Between 2008 and 2021, there were 1 319 asylum claims made by Namibian nationals. 

Of this figure, 1 163 claims have been made since 2017.  Only 138 Namibians were successfully granted asylum statuses during this period.  In addition, at least a further 800 asylum claims were made during 2022, with those applications still pending.  

Namibia is currently in the throes of a full-blown moral panic over LGBTQ rights. 

The government’s top lawyer, Festus Mbandeka, is in court and fighting against the decriminalisation of the sodomy law. 

It is the government’s position that “homosexual conduct is immoral and unacceptable. I deny that the mere existence of the sodomy law promotes the stigmatisation of gay men. If these men suffer any stigma, it is in consequence of their choice to engage in sexual conduct considered to be morally taboo in our society.”

Last year, a group of 198 Namibians through the office of Katutura Central constituency councillor Rodman Katjaimo organised a trip to the United Kingdom to attend the Birmingham Commonwealth Games.  The trip later failed, as participants failed to meet certain requirements. It then also turned out that the trip could have been a decoy, with asylum-seeking being the chief objective of some participants, who had no reason to return to Namibia.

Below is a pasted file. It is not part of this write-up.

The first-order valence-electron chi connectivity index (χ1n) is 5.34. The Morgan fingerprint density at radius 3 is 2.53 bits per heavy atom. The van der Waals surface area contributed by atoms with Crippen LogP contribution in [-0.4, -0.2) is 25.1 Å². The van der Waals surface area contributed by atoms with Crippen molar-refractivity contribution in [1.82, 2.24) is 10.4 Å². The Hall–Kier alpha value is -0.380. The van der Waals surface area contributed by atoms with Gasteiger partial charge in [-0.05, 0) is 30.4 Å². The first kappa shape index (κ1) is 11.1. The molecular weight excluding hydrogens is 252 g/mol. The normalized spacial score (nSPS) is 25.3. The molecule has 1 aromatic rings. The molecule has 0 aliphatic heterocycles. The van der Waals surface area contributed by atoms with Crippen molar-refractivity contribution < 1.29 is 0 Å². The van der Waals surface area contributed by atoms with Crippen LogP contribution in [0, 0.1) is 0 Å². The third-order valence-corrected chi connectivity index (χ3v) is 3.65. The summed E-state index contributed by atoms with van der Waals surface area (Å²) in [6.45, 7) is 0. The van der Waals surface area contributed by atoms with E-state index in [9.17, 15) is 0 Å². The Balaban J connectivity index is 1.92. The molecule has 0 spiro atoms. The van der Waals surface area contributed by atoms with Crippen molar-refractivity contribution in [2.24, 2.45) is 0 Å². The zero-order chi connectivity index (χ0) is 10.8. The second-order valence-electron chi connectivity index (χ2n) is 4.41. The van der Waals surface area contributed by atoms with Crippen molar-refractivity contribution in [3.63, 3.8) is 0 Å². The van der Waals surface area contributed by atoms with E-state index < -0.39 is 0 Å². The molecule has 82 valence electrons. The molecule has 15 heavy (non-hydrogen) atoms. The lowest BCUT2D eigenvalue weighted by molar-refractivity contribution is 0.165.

When put to Moore whether the botched trip in any way now affects how Namibians travelling or intending to travel to the UK are treated, he said: “No. The group was denied boarding by the airlines, and not by UK immigration officials, after insufficient time had been made available for pre-flight passenger screening of the group.”

Moreover, it is an open secret that the UK needs people who can do manual work, while Namibia on the other hand has an unemployment challenge.  Back in the 1990s and early 2000s, the UK had a two-year working holiday programme. Through this initiative, Namibians flocked to the UK. 

That programme, however, has since ceased.  “The working holidaymaker scheme was stopped in 2005 due to an unsustainable rise
in demand from across the world,” Moore noted.  


Asylum dilemma

In 2022, the UK received more than 74 700 asylum applications, the highest number for 20 years. Of these, more than 23 800 people and their dependents were granted a form of protection. The UK has courted controversy in recent years over its hardline stance on asylum-seekers.  UK Prime Minister Rishi Sunak is clamping down on such an influx. Nearly 46 000 refugees and migrants arrived in the United Kingdom last year on small boats across the English Channel, a major increase from the year before.  Sunak has made stopping the boats a top priority for the British people. But both the United Nations and the European Union have called the plan illegal for the way it would treat people fleeing war and persecution.  Even his Home Secretary Suella Braverman, it is reported, has acknowledged that the plan may not be compatible with the European Convention on Human Rights.

According to reports, more than 45 000 asylum-seekers are currently being housed in hotels across the UK, at a cost of over  £6 million per day.

2023-03-17  Edward Mumbuu